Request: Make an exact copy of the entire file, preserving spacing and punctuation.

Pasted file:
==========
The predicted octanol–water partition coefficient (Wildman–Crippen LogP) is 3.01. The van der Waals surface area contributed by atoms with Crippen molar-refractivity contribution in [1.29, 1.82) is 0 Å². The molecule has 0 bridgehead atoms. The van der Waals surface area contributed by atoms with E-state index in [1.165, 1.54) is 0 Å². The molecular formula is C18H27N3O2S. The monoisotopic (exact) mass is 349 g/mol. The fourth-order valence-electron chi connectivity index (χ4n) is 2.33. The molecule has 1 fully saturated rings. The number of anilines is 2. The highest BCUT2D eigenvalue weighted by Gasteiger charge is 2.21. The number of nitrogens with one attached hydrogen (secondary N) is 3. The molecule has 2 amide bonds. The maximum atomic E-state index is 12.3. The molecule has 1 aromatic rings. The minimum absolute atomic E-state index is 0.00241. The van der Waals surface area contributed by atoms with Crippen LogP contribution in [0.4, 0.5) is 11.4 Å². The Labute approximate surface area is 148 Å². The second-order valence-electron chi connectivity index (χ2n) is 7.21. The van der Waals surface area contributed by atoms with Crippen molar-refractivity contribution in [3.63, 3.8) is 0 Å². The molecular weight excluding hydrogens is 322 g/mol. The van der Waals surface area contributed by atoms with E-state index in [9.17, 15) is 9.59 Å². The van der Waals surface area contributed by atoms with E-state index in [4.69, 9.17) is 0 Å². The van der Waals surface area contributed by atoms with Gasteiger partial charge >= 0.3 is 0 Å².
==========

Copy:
The predicted octanol–water partition coefficient (Wildman–Crippen LogP) is 3.01. The van der Waals surface area contributed by atoms with Crippen molar-refractivity contribution in [1.29, 1.82) is 0 Å². The molecule has 0 bridgehead atoms. The van der Waals surface area contributed by atoms with E-state index in [1.165, 1.54) is 0 Å². The molecular formula is C18H27N3O2S. The monoisotopic (exact) mass is 349 g/mol. The fourth-order valence-electron chi connectivity index (χ4n) is 2.33. The molecule has 1 fully saturated rings. The number of anilines is 2. The highest BCUT2D eigenvalue weighted by Gasteiger charge is 2.21. The number of nitrogens with one attached hydrogen (secondary N) is 3. The molecule has 2 amide bonds. The maximum atomic E-state index is 12.3. The molecule has 1 aromatic rings. The minimum absolute atomic E-state index is 0.00241. The van der Waals surface area contributed by atoms with Crippen LogP contribution in [0.4, 0.5) is 11.4 Å². The Labute approximate surface area is 148 Å². The second-order valence-electron chi connectivity index (χ2n) is 7.21. The van der Waals surface area contributed by atoms with Crippen molar-refractivity contribution in [3.63, 3.8) is 0 Å². The molecular weight excluding hydrogens is 322 g/mol. The van der Waals surface area contributed by atoms with E-state index in [9.17, 15) is 9.59 Å². The van der Waals surface area contributed by atoms with E-state index in [4.69, 9.17) is 0 Å². The van der Waals surface area contributed by atoms with Gasteiger partial charge >= 0.3 is 0 Å².